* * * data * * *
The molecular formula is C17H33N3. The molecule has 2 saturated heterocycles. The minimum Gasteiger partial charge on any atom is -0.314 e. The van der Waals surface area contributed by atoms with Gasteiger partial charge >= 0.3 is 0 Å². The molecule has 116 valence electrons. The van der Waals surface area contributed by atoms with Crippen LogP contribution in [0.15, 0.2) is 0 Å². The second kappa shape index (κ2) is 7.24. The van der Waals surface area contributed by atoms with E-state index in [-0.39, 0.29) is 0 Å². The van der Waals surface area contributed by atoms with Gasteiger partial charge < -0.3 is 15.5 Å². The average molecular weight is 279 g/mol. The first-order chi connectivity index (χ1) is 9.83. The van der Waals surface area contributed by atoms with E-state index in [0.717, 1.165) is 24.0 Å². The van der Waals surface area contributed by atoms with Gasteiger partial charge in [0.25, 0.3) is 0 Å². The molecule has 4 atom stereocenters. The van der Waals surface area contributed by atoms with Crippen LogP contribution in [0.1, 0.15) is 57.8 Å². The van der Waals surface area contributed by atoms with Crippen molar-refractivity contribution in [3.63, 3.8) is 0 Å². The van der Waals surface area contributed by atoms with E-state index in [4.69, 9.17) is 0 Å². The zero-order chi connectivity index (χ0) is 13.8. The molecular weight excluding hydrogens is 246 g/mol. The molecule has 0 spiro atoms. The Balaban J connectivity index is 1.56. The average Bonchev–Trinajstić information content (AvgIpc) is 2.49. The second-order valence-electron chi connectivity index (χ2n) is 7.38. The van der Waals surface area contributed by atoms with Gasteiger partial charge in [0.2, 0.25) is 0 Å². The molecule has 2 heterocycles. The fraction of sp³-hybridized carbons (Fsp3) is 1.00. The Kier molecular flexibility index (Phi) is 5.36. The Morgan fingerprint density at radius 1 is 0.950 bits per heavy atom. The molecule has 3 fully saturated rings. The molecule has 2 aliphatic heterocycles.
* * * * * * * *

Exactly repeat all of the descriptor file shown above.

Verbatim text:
The molecular formula is C17H33N3. The molecule has 2 saturated heterocycles. The minimum Gasteiger partial charge on any atom is -0.314 e. The van der Waals surface area contributed by atoms with Gasteiger partial charge >= 0.3 is 0 Å². The molecule has 116 valence electrons. The van der Waals surface area contributed by atoms with Crippen LogP contribution in [0.15, 0.2) is 0 Å². The second kappa shape index (κ2) is 7.24. The van der Waals surface area contributed by atoms with E-state index in [-0.39, 0.29) is 0 Å². The van der Waals surface area contributed by atoms with Gasteiger partial charge < -0.3 is 15.5 Å². The average molecular weight is 279 g/mol. The first-order chi connectivity index (χ1) is 9.83. The van der Waals surface area contributed by atoms with E-state index in [0.717, 1.165) is 24.0 Å². The van der Waals surface area contributed by atoms with Gasteiger partial charge in [0.25, 0.3) is 0 Å². The molecule has 4 atom stereocenters. The van der Waals surface area contributed by atoms with Crippen LogP contribution in [0.1, 0.15) is 57.8 Å². The van der Waals surface area contributed by atoms with Crippen molar-refractivity contribution in [3.63, 3.8) is 0 Å². The van der Waals surface area contributed by atoms with E-state index in [4.69, 9.17) is 0 Å². The zero-order chi connectivity index (χ0) is 13.8. The molecular weight excluding hydrogens is 246 g/mol. The molecule has 0 spiro atoms. The Balaban J connectivity index is 1.56. The average Bonchev–Trinajstić information content (AvgIpc) is 2.49. The second-order valence-electron chi connectivity index (χ2n) is 7.38. The van der Waals surface area contributed by atoms with Gasteiger partial charge in [0.2, 0.25) is 0 Å². The molecule has 2 heterocycles. The fraction of sp³-hybridized carbons (Fsp3) is 1.00. The Kier molecular flexibility index (Phi) is 5.36. The Morgan fingerprint density at radius 1 is 0.950 bits per heavy atom. The molecule has 3 fully saturated rings. The molecule has 2 aliphatic heterocycles.